Emergency – School and Learning

The School-in-a-Box has become part of the UNICEF standard response in emergencies, used in many back-to-school operations around the world. The kit contains supplies and materials for a teacher and up to 80 students, if taught in double shift classes of 40. The purpose of the kit is to ensure the continuation of children’s education in the first 72 hours of an emergency. 

In addition to the basic school supplies, such as exercise books, pencils, erasers and scissors, the kit also includes a wooden teaching clock, wooden cubes for counting and a set of three laminated posters (alphabet, multiplication and number tables). The kit is supplied in a locked aluminium box, the lid of which can double as a blackboard when coated with the special paint included in the kit. Using a locally developed teaching guide and curriculum, teachers can establish makeshift classrooms almost anywhere.

CBR002366

The contents of the kit are culturally neutral, can be used anywhere in the world, and are often supplemented by locally purchased products, such as books in local languages, toys, games and musical instruments. Exercise books are printed without margins, so that children who write from left to right or from right to left can use them. Another version of the kit, without the lockable box, the School-in-a-Carton, is also available, as is a replenishment kit.

School-in-a-Box: Guidelines for use [PDF] 

Kit “L’Ecole-en-Boite”: Guide D’Utilisation [PDF] 

La Caja-Escuela: Guia de Uso [PDF] 

UNICEF Image: school-in-a-box
© UNICEF/HQ05-0161/Shehzad Noorani
SRI LANKA: Sports equipment and other games from a UNICEF Recreation Kit are distributed to children at a relief camp for people displaced by the tsunami.

The Recreation Kit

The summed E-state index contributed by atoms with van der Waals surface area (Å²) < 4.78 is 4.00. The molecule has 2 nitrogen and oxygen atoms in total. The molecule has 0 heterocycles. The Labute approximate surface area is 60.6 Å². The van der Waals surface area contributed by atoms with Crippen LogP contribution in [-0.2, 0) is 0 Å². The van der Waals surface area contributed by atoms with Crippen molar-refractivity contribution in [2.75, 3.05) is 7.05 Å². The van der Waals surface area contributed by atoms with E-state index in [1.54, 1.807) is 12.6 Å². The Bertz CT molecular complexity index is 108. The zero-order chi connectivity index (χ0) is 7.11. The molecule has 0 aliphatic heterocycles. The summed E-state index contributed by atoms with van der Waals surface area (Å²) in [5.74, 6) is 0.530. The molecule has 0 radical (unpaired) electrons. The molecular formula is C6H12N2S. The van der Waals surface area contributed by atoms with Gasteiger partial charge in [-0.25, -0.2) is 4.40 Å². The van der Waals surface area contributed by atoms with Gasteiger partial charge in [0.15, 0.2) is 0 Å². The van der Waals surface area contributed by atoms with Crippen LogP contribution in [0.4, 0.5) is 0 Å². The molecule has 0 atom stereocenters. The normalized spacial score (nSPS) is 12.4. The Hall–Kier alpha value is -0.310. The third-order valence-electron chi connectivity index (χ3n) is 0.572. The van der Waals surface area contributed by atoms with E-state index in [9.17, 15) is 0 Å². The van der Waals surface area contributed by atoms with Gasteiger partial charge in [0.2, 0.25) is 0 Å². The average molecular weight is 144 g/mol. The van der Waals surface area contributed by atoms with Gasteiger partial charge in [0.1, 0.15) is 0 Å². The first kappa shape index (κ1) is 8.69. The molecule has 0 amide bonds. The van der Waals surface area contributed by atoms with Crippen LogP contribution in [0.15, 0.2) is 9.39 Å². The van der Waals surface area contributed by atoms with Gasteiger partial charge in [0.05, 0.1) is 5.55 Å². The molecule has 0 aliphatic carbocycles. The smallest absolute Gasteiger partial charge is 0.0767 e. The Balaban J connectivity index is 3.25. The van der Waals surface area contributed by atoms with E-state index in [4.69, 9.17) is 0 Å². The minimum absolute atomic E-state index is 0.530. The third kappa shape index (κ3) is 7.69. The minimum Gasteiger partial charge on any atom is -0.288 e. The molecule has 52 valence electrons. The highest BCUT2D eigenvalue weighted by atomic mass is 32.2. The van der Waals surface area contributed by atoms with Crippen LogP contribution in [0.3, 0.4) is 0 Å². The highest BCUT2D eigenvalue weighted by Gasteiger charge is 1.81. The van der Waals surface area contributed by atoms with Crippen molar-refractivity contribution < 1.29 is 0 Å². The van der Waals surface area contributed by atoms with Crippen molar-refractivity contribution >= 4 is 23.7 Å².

It is now widely appreciated that sport is an effective trauma therapy for children displaced by war and natural disasters. The Recreation Kit is designed to provide that therapy, as a result of experience gained during several emergencies. The kit is suitable for up to 90 children, who can participate in team sports and games under the guidance of a teacher. It includes balls for several types of games, coloured tunics for different teams and a measuring tape for marking play areas and a whistle and scoring slate. Following a gender analysis of the kit, and in light of UNICEF’s priority of girls’ education, additional items aimed at encouraging physical activity and sport amongst girls have also been added.

The selection of play materials stocked in the Supply Division warehouse has been reduced considerably, as more good-quality toys have become available at the local level. A limited number of play materials are stocked for emergency purposes, but the Division’s technical experts have identified a number regional sources of imaginative play materials for young children, that can be utilized when a need arises.

Advertisements

One thought on “Emergency – School and Learning

  1. Good post!
    Many people forget education during the hiatus of an emergency so that they can dig out or bury bodies, provide shelter,food and water. Learning is sometimes low on the list. What people forget is the psycho social needs of children. Some of these children have witnessed their parents,siblings or relatives being killed, murdered, raped, tortured -school brings a tiny bit of normality to their disjointed, fragmented,traumatic life. Playing games helps them to relate normally once more in a human context even though their loss of faith in humanity is understandable. Apart from UNICEF and Save the Children Alliance -check out INEE http://www.ineesite.org -the inter agency network for education in emergencies for more.

Thank you for reading my Blog and leaving a comment.

Please log in using one of these methods to post your comment:

WordPress.com Logo

You are commenting using your WordPress.com account. Log Out / Change )

Twitter picture

You are commenting using your Twitter account. Log Out / Change )

Facebook photo

You are commenting using your Facebook account. Log Out / Change )

Google+ photo

You are commenting using your Google+ account. Log Out / Change )

Connecting to %s